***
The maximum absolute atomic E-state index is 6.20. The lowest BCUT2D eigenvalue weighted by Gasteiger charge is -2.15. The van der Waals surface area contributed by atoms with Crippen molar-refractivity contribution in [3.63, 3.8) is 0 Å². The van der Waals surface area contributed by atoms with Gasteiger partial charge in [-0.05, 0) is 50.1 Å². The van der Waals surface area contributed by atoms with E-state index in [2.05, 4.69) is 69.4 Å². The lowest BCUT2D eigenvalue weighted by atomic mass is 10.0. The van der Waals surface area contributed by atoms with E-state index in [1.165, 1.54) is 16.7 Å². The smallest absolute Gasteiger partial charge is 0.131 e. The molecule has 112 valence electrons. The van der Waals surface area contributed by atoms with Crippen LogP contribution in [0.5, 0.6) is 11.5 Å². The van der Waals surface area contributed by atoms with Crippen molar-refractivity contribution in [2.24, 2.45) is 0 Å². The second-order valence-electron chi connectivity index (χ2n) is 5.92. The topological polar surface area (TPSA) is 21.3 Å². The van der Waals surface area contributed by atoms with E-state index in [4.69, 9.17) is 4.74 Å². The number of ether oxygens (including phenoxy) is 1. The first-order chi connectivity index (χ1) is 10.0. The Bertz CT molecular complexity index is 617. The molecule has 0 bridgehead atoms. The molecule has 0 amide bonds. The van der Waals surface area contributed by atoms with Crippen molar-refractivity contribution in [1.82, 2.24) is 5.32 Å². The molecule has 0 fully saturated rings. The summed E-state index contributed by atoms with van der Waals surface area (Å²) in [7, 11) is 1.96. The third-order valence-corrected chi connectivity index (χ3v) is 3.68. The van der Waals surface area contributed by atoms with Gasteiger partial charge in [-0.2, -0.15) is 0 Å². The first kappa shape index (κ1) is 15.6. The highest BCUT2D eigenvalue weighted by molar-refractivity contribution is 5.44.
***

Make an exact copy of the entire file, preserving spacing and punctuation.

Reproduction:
The maximum absolute atomic E-state index is 6.20. The lowest BCUT2D eigenvalue weighted by Gasteiger charge is -2.15. The van der Waals surface area contributed by atoms with Crippen molar-refractivity contribution in [3.63, 3.8) is 0 Å². The van der Waals surface area contributed by atoms with Gasteiger partial charge in [-0.05, 0) is 50.1 Å². The van der Waals surface area contributed by atoms with E-state index in [2.05, 4.69) is 69.4 Å². The lowest BCUT2D eigenvalue weighted by atomic mass is 10.0. The van der Waals surface area contributed by atoms with E-state index in [1.165, 1.54) is 16.7 Å². The smallest absolute Gasteiger partial charge is 0.131 e. The molecule has 112 valence electrons. The van der Waals surface area contributed by atoms with Crippen LogP contribution in [0.5, 0.6) is 11.5 Å². The van der Waals surface area contributed by atoms with Crippen molar-refractivity contribution in [2.24, 2.45) is 0 Å². The second-order valence-electron chi connectivity index (χ2n) is 5.92. The topological polar surface area (TPSA) is 21.3 Å². The van der Waals surface area contributed by atoms with E-state index in [4.69, 9.17) is 4.74 Å². The number of ether oxygens (including phenoxy) is 1. The first-order chi connectivity index (χ1) is 10.0. The Bertz CT molecular complexity index is 617. The molecule has 0 bridgehead atoms. The molecule has 0 amide bonds. The van der Waals surface area contributed by atoms with Crippen molar-refractivity contribution in [1.82, 2.24) is 5.32 Å². The molecule has 0 fully saturated rings. The summed E-state index contributed by atoms with van der Waals surface area (Å²) in [7, 11) is 1.96. The third-order valence-corrected chi connectivity index (χ3v) is 3.68. The van der Waals surface area contributed by atoms with Gasteiger partial charge in [-0.2, -0.15) is 0 Å². The first kappa shape index (κ1) is 15.6. The highest BCUT2D eigenvalue weighted by molar-refractivity contribution is 5.44.